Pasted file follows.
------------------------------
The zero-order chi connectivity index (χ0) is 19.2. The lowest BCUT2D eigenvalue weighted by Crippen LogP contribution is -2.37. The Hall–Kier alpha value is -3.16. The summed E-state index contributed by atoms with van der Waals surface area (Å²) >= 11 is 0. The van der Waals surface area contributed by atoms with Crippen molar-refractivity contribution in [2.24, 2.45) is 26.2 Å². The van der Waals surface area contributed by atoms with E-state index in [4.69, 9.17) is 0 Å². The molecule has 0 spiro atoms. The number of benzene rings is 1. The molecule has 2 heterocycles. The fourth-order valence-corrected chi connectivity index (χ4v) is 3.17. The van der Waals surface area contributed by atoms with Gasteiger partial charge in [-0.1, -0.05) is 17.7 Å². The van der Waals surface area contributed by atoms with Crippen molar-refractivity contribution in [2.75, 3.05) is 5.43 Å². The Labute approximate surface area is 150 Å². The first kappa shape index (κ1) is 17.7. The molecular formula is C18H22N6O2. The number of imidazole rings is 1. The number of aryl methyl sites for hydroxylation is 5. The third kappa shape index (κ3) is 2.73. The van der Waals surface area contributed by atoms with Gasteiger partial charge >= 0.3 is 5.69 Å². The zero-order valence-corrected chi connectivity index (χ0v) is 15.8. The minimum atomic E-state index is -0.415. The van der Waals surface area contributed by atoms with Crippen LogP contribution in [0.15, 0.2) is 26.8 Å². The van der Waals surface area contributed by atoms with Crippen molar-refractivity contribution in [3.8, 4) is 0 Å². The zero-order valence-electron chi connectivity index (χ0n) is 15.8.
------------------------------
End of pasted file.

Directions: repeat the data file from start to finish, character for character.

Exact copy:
The zero-order chi connectivity index (χ0) is 19.2. The lowest BCUT2D eigenvalue weighted by Crippen LogP contribution is -2.37. The Hall–Kier alpha value is -3.16. The summed E-state index contributed by atoms with van der Waals surface area (Å²) >= 11 is 0. The van der Waals surface area contributed by atoms with Crippen molar-refractivity contribution in [2.24, 2.45) is 26.2 Å². The van der Waals surface area contributed by atoms with E-state index in [4.69, 9.17) is 0 Å². The molecule has 0 spiro atoms. The number of benzene rings is 1. The molecule has 2 heterocycles. The fourth-order valence-corrected chi connectivity index (χ4v) is 3.17. The van der Waals surface area contributed by atoms with Gasteiger partial charge in [-0.1, -0.05) is 17.7 Å². The van der Waals surface area contributed by atoms with Crippen molar-refractivity contribution in [2.75, 3.05) is 5.43 Å². The Labute approximate surface area is 150 Å². The first kappa shape index (κ1) is 17.7. The molecular formula is C18H22N6O2. The number of imidazole rings is 1. The number of aryl methyl sites for hydroxylation is 5. The third kappa shape index (κ3) is 2.73. The van der Waals surface area contributed by atoms with Gasteiger partial charge >= 0.3 is 5.69 Å². The zero-order valence-corrected chi connectivity index (χ0v) is 15.8. The minimum atomic E-state index is -0.415. The van der Waals surface area contributed by atoms with Crippen LogP contribution in [0.15, 0.2) is 26.8 Å². The van der Waals surface area contributed by atoms with Crippen molar-refractivity contribution in [3.8, 4) is 0 Å². The zero-order valence-electron chi connectivity index (χ0n) is 15.8.